The uppermost layer of the photodetector 16 a also consists of two parts 42 a and 42 b commonly grown with the layer 26 of the WGR 14. A gap 44 is formed, e.g., by etching, to the level of the surface of the portion 34 b, and then doping of the surface region of the portion 34 b is carried out to form the sublayer 36.
The portions 42 a and 42 b are the same in their doping and properties as the aforementioned layer 26 of the WGR 14. A metal contact 46 is formed on the top of the portion 42 b.
Now functions of various layers and portions of the photodetector 16 a will be described. The layers 32, portion 34 a, and portion 42 a altogether form a light input of the photodetector 16 a. The portion 34 b absorbs the light component of specific wavelength and ensures generation of electrons and holes caused by the incoming light signal. The sublayers 36 and 34 b form a P-N junction. The portion 42 b is a part of a conductive path for the generated photocurrent. The aforementioned P-N junction in combination with the portion 42 b and with contacts 38 and 46 accomplish photoelectric conversion of the incoming optical signal into an output electrical signal (current). It should be noted that, due to the fact that the light signal enters the photodetector 16 a (
Reference numeral 48 designates a metal electric contact for use in conjunction with the respective transistor 18 a of the transistor array.
As can be seen from
The portion 133, in turn, has a sublayer 136, which covers a part of its surface and is a shallow (e.g., 0.1 to 0.3 μm) high-doped P-type sublayer. This sublayer can be formed, e.g., by ion implantation or by other diffusion method known in the art. The sublayer 136 can be formed simultaneously with the sublayer 36 (
Thin layers 140 a and 140 b shown in the structure of the transistor 18 a on top of the respective layers 134 a and 134 b are stop-etch layers of the same type as the stop-etch layer 28 of the WGR 14.
The uppermost layer of the transistor 18 a also consists of two parts 142 a and 142 b commonly grown with the layer 26 of the WGR 14. A gap 144 is formed, e.g., by etching, to the level of the surface of the portion 133, and then doping of the surface region of the portion 133 is carried out to form the sublayer 136.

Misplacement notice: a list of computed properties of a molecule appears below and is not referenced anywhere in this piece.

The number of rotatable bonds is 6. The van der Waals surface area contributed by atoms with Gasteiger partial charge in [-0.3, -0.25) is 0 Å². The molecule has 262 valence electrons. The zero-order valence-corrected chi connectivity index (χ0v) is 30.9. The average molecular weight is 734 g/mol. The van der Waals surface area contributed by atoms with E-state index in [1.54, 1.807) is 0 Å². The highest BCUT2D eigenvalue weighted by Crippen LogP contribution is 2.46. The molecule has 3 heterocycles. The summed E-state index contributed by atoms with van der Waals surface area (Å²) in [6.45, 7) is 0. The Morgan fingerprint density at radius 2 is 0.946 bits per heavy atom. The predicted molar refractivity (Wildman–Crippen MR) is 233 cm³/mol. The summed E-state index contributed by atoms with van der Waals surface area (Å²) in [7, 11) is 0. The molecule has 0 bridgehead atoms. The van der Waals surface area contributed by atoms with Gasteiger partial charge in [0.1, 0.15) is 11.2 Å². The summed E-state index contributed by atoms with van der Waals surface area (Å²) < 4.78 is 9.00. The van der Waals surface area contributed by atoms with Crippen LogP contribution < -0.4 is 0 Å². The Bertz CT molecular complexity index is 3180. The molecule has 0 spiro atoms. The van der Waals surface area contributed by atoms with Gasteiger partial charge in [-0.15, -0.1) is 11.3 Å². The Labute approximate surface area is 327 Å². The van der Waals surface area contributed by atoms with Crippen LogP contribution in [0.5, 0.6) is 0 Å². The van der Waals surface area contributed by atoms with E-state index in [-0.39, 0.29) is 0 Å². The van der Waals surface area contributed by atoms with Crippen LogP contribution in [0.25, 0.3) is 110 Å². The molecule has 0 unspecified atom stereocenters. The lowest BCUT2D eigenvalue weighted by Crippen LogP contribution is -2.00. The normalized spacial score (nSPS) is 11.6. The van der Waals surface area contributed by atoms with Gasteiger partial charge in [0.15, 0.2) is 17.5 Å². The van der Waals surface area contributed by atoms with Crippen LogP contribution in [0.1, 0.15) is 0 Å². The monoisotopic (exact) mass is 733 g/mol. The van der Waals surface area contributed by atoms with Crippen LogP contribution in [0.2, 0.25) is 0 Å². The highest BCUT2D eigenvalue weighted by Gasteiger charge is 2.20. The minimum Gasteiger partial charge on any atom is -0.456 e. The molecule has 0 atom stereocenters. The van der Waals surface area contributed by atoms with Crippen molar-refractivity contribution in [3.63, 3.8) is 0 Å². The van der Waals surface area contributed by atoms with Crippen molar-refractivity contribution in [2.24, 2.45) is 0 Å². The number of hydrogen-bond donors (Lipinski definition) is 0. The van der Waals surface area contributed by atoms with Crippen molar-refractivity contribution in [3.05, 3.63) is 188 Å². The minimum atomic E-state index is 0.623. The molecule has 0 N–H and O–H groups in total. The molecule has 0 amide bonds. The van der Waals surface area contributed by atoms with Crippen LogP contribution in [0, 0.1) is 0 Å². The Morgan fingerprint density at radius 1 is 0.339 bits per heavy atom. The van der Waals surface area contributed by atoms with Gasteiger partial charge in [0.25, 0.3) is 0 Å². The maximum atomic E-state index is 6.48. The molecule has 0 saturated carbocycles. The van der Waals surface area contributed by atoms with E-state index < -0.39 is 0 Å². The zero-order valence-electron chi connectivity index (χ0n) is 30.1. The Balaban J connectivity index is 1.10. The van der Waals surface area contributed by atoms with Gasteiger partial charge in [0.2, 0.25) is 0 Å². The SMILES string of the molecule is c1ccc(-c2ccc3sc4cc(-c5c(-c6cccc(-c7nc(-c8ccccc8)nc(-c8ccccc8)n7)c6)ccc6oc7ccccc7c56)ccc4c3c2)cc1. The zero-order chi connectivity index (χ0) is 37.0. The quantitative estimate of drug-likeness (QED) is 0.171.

The portions 142 a and 142 b are the same in their doping and properties as the aforementioned layer 26 of the WGR 14. Metal contacts 146 a and 146 b are formed on the tops of the respective portions 142 a and 142 b.
Now functions of various layers and portions of the transistor 18 a will be described. The portion 142 b in combination with the contact 146 b constitute an emitter of the transistor 18 a. The portions 133, 134 b, the sublayer 136 in combination with the contact 138 form a base of the transistor, while the layers 142 a, 134 a, and 132 in combination with the contact 146 a constitute a collector of the transistor. The maximum gain of the aforementioned transistor 18 a is achieved by properly selecting doping levels and dimensions of the transistor layers, especially those of the base.
It can be seen from
It should also be noted that all respective transistor regions, e.g., the emitter, base, and collector are assumed to be additionally biased by some external sources (not shown) to ensure proper operation. Output current of the photodector 16 a serves as an input base current for the transistor thus amplifying the input signal.
Output electric signals obtained by converting optical signals into electric signals with subsequent amplification of the electrical signal are sent out from the contact 146 a (a collector of the heterojunction transistor) to a respective electrical circuit (not shown) for individual data processing.
It is understood that though the entire process from acquisition of optical signals to output of the electrical signals from the contact 146 a was described with reference to an individual optical channel defined by the WGR 14, photodetector 16 a, and transistor 18 a, the same explanation is applicable to all channels that include other individual photodetectors and transistors of respective arrays, so that multiple-channel optical input can be processed by the IDP 10 of the invention.